Major New Funding for Ocean Acidification Research
October 31, 2012
$1 million in new support for research on ocean acidification National Science Foundation Grant Focuses on Predators, Prey, and Global Ocean Processes C. finmarchicus after a hearty meal of E. huxleyi (orange cells in the middle of the body). Photo by David Fields.
Bigelow Senior Scientists Drs. Barney Balch and David Fields have received a three-year, $999,956 grant from the National Science Foundation to investigate the effects of ocean acidification on an abundant, microscopic zooplankton species, the copepod Calanus finmarchicus; the calcifying phytoplankton Emiliania huxleyi that C. finmarchicus grazes upon; and the related effects that decreasing pH in the water column - a result of rising levels of atmospheric carbon dioxide are having on carbon cycling in the world's ocean. The scientists will use state-of-the-art growth chambers in the Laboratory's new Center for Ocean Health to examine both the direct and interactive effects of ocean acidification on phytoplankton prey and zooplankton predators - a critical starting point for predicting the overall impact of ocean acidification in marine ecosystems.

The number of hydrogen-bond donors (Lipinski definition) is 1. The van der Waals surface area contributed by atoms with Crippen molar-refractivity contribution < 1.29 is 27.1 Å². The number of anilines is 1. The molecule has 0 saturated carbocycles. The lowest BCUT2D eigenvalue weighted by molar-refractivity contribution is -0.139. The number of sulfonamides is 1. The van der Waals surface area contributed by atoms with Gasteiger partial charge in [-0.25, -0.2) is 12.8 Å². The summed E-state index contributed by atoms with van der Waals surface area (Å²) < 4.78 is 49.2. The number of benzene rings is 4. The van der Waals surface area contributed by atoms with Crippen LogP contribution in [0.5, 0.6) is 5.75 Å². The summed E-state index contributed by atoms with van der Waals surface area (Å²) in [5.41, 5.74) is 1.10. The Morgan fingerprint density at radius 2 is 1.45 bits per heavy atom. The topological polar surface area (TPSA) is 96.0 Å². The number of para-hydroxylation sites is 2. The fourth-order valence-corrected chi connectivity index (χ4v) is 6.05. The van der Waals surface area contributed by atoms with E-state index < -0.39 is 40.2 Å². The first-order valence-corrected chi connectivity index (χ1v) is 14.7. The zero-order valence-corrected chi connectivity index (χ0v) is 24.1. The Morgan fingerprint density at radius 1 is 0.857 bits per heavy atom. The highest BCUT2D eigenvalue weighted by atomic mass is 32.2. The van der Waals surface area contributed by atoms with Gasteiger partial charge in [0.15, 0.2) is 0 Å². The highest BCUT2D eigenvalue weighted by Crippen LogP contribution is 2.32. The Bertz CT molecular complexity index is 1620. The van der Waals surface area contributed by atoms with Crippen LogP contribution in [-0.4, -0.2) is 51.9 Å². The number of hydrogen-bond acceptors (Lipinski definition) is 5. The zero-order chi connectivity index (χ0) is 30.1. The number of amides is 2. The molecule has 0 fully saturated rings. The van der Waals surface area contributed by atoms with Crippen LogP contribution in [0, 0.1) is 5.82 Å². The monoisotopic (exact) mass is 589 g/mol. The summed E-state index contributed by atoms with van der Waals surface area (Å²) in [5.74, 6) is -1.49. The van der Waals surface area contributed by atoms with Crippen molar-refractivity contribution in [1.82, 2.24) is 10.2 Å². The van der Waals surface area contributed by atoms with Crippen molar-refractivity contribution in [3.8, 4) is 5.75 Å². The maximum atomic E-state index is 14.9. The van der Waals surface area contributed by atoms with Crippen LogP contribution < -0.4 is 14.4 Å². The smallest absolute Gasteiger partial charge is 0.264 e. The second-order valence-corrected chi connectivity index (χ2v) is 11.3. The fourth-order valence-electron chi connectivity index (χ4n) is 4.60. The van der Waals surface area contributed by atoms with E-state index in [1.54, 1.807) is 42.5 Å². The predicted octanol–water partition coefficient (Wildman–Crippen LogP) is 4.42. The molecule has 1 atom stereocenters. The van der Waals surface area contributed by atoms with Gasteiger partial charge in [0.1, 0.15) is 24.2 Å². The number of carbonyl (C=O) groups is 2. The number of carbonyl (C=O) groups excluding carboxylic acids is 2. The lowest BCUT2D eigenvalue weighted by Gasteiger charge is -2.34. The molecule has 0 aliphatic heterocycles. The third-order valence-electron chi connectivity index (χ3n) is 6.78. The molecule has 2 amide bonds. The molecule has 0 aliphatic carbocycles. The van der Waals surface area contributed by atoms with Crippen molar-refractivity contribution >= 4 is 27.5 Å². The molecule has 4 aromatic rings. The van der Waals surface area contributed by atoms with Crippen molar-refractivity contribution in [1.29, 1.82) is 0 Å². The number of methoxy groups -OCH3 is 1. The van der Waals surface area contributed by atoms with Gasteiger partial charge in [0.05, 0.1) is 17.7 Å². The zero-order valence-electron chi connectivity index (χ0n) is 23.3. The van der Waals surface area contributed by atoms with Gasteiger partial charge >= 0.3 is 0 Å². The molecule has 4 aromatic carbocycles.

Dr. Ramunas Stepanauskas, director of the Laboratory's Single Cell Genomics Center, is the author of "Single cell genomics: an individual look at microbes," an overview of the rapidly growing field of microbial single cell genomics now available in Current Opinion in Microbiology. The article provides a basic introduction to this powerful technology, including recent breakthroughs it has enabled and its contributions to the study of microbial evolution.
A fitting tribute Charles S. Yentsch Scholarship Established to Assist Young Oceanographers
The Yentsch family has established a new scholarship fund in memory of Laboratory co-founder Dr. Charles S. Yentsch, as a tribute to his role in mentoring many generations of students over his long career. The fund will assist young scientists in pursuing careers in oceanography and the marine-related fields. Please consider making an online donation in Charlie's honor today, and help ensure that his visionary work lives on, not only through his legacy at Bigelow Laboratory, but among future ocean scientists everywhere.